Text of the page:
So, there are two connections I make here with this morning’s Gospel reading. First, it was out in the wilderness that the Word of God came to John. It was out in the wilderness that John was able to truly listen.
And second, the insight I gradually came to as to where the problem in my sermon preparation was located was the same as the fundamental insight with which John came out of the wilderness to preach. There were plenty of problems out there in the world that John could and did point to – the unrighteous corruption of King Herod, for instance — but the first problem to be addressed is the one inside every one of us. Everybody, John said needs to repent. The movement of repentance is typically misunderstood. It’s not about feeling bad about yourself and the sins you’ve committed, though an awareness of sin is a part of it. It’s a fundamental change of direction – of the way we think and approach life. John recognized that we all get stuck in ourselves. We ourselves become our center — the consequences of which are ultimately destructive – when the rightful center is the mystery of the life-giving God. A movement needs to occur where we return to a state in which God is at the center, and that movement is repentance. John said everybody – not just some people – needs to repent. Only then will we be able to hear the life-giving Word of the Lord.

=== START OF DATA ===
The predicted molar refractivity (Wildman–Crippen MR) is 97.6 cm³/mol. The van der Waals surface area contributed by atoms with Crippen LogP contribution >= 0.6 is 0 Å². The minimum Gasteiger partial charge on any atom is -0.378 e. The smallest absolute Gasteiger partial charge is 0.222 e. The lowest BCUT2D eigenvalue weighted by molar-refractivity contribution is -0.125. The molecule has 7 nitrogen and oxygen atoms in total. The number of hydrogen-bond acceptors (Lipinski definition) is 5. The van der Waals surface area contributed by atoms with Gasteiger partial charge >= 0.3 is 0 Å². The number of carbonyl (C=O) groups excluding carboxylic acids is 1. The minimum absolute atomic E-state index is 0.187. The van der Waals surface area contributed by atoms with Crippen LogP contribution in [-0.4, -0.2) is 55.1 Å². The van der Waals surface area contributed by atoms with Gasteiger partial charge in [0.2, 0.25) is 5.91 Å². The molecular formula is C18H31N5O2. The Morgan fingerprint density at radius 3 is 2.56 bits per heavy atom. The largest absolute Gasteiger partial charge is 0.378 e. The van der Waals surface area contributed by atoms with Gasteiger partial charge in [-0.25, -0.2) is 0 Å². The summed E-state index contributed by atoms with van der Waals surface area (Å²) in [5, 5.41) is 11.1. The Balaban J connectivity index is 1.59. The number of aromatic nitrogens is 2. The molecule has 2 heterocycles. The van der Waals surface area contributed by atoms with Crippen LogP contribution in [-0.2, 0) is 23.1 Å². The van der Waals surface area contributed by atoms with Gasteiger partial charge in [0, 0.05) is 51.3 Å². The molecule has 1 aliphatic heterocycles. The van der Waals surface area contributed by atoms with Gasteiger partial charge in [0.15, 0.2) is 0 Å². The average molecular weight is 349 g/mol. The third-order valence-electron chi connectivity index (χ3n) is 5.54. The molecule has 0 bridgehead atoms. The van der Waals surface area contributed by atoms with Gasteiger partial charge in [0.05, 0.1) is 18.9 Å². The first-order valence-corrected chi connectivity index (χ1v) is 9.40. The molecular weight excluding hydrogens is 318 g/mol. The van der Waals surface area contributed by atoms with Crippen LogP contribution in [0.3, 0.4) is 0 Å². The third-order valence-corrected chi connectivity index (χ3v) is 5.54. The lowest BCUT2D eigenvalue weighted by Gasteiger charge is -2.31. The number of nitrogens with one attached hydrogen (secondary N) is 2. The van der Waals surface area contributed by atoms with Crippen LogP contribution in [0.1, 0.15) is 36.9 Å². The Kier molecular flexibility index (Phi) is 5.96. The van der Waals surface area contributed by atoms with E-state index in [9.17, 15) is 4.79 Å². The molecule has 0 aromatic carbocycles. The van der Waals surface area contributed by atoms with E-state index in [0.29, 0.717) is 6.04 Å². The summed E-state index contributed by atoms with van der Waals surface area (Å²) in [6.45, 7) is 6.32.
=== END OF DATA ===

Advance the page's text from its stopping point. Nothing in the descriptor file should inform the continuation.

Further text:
I’ve been talking about my peculiar work of listening for a Word of the Lord to preach on Sunday morning, but the truth is that God is speaking to all of us, all the time but more often than not we fail to listen. Deep down we long to hear the Word of the Lord. Part of the problem is that we misunderstand how “the Word of the Lord” comes to us. We think it is as something locked in the old, dusty pages of the hard-to-make-sense of Bible. If that is the case, then it would make sense that you’d like to leave the frustrating business of discerning the Word of the Lord to me. But the only real reason to read the Bible is to get clues as to how to tune into what God is saying to each of us right now in our day to day lives.